The pentatricopeptide repeat PPR-E proteins mediate RNA C-to-U editing by recruiting a cytidine deaminase

Wang et al. reveal how the PPR-E proteins function in RNA editing in maize mitochondria.

Yong Wang and Bao-Cai Tan

Key Laboratory of Plant Development and Environmental Adaptation Biology, Ministry of Education, School of Life Sciences, Shandong University, Qingdao 266237, China

 Background: Mitochondria produce energy for all cell activities and contain genomes harboring about 60 genes. Mitochondrial gene transcripts undergo complex post-transcriptional modifications, including RNA C-to-U editing, intron splicing, maturation of transcript ends, and RNA stabilization. RNA C-to-U editing is widespread in vascular plants and plays an essential role in organellar gene expression and plant growth and development. However, the underlying mechanism of RNA editing is not fully understood. PLS-class pentatricopeptide repeat (PPR) proteins are divided into three subclasses, PPR-E, PPR-E+, and PPR-DYW, and function as critical factors in C-to-U editing of RNAs. The DYW domain in PPR-DYW proteins provides the cytidine deaminase activity for RNA C-to-U editing and PPR-E+ proteins recruit an atypical PPR-DYW protein to function in RNA editing.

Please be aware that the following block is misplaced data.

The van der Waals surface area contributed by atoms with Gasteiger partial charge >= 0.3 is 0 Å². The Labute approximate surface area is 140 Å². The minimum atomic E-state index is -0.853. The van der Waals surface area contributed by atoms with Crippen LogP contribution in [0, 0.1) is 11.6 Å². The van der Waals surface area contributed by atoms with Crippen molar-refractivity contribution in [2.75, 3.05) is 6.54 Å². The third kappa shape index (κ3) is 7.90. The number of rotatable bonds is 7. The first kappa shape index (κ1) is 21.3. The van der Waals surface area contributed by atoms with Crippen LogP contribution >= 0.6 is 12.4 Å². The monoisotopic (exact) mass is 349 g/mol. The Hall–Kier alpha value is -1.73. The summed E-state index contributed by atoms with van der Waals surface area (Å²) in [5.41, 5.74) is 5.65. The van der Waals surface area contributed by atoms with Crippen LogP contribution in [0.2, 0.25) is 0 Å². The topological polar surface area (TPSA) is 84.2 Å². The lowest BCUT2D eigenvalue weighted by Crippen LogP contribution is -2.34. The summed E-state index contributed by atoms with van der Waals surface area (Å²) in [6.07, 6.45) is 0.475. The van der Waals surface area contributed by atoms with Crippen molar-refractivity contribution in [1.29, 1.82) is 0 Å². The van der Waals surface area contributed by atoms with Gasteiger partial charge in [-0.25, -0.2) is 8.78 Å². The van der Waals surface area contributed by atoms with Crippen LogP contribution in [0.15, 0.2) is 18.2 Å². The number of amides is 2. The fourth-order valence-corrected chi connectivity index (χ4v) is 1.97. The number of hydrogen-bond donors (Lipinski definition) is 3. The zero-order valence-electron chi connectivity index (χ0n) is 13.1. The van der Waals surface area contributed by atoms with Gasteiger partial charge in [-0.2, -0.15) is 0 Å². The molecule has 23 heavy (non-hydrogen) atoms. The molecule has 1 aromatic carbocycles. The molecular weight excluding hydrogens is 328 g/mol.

Question: The PPR-E proteins lack the E+ and DYW domains but function in RNA editing. How do PPR-E subclass proteins mediate RNA C-to-U editing?

Findings: We identified bZIP and coiled-coil domain-containing PPR 1 (bCCP1) and an atypical PPR-DYW protein, PCW1, which are required for the C-to-U editing at 66 sites and 102 sites in maize (Zea mays) mitochondria, respectively. Surprisingly, the 66 editing sites overlap entirely with the 102 editing sites and are solely associated with known PPR-E class proteins. Furthermore, protein interaction analyses show that bCCP1, PCW1, and the multiple organellar RNA editing factor (MORF) proteins ZmMORF1/8 interact with each other, and the PPR-E protein Empty pericarp7 interacts with bCCP1 and ZmMORF1/8. Thus, we propose a model for PPR-E protein function in RNA editing in which the PPR-E protein recognizes the target site and recruits the trans cytidine deaminase PCW1 with the assistance of bCCP1 and MORFs.

Next steps: The editing at 102 sites requires PCW1, but only 66 of these sites require bCCP1; therefore, one or more bCCP1-like proteins are predicted to function as a bridge between the PPR-E proteins and PCW1. What is the other bCCP1-like protein? Are there other non-PPR editing factors in the PPR-E complexes? What is the role of the non-PPR proteins in the editosome?


Yong Wang, Hao Li, Zi-Qin Huang, Bing Ma, Yan-Zhuo Yang, Zhi-Hui Xiu, Le Wang, Bao-Cai Tan (2022) Maize PPR-E proteins mediate RNA C-to-U editing in mitochondria by recruiting the trans deaminase PCW1. Plant Cell.